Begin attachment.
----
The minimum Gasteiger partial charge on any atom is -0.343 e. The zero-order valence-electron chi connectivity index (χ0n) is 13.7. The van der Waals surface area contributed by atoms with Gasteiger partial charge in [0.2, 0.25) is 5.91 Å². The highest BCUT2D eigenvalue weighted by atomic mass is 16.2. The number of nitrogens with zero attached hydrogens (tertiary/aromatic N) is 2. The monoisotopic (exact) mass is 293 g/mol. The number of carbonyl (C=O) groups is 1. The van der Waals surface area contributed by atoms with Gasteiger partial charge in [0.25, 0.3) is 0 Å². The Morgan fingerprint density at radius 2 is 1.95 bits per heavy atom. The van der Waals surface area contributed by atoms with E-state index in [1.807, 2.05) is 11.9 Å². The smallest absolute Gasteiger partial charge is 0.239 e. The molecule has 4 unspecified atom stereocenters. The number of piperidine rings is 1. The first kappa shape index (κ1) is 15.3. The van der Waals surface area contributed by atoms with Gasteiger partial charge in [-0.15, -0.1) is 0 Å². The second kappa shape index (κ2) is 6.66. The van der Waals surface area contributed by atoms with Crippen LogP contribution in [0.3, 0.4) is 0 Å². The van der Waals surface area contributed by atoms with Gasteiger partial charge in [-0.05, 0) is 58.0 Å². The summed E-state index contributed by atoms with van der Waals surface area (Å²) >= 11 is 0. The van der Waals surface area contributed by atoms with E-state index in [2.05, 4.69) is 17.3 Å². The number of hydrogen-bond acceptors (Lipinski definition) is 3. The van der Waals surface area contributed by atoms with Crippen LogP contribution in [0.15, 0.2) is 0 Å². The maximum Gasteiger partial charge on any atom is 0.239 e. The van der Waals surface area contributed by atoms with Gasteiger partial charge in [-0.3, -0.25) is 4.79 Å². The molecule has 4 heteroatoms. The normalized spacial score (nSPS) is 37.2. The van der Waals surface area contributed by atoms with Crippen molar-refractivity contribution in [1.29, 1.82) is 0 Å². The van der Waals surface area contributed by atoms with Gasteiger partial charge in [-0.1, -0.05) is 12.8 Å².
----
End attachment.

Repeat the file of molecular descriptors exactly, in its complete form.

The minimum Gasteiger partial charge on any atom is -0.343 e. The zero-order valence-electron chi connectivity index (χ0n) is 13.7. The van der Waals surface area contributed by atoms with Gasteiger partial charge in [0.2, 0.25) is 5.91 Å². The highest BCUT2D eigenvalue weighted by atomic mass is 16.2. The number of nitrogens with zero attached hydrogens (tertiary/aromatic N) is 2. The monoisotopic (exact) mass is 293 g/mol. The number of carbonyl (C=O) groups is 1. The van der Waals surface area contributed by atoms with Gasteiger partial charge in [0.25, 0.3) is 0 Å². The Morgan fingerprint density at radius 2 is 1.95 bits per heavy atom. The van der Waals surface area contributed by atoms with E-state index in [1.807, 2.05) is 11.9 Å². The smallest absolute Gasteiger partial charge is 0.239 e. The molecule has 4 unspecified atom stereocenters. The number of piperidine rings is 1. The first kappa shape index (κ1) is 15.3. The van der Waals surface area contributed by atoms with Gasteiger partial charge in [-0.15, -0.1) is 0 Å². The second kappa shape index (κ2) is 6.66. The van der Waals surface area contributed by atoms with Crippen LogP contribution in [0.3, 0.4) is 0 Å². The van der Waals surface area contributed by atoms with Gasteiger partial charge in [-0.05, 0) is 58.0 Å². The summed E-state index contributed by atoms with van der Waals surface area (Å²) >= 11 is 0. The van der Waals surface area contributed by atoms with E-state index in [2.05, 4.69) is 17.3 Å². The number of hydrogen-bond acceptors (Lipinski definition) is 3. The van der Waals surface area contributed by atoms with Crippen LogP contribution in [0.15, 0.2) is 0 Å². The maximum Gasteiger partial charge on any atom is 0.239 e. The van der Waals surface area contributed by atoms with Gasteiger partial charge in [-0.3, -0.25) is 4.79 Å². The molecule has 4 heteroatoms. The normalized spacial score (nSPS) is 37.2. The van der Waals surface area contributed by atoms with Crippen molar-refractivity contribution in [1.29, 1.82) is 0 Å². The van der Waals surface area contributed by atoms with Gasteiger partial charge in [-0.1, -0.05) is 12.8 Å².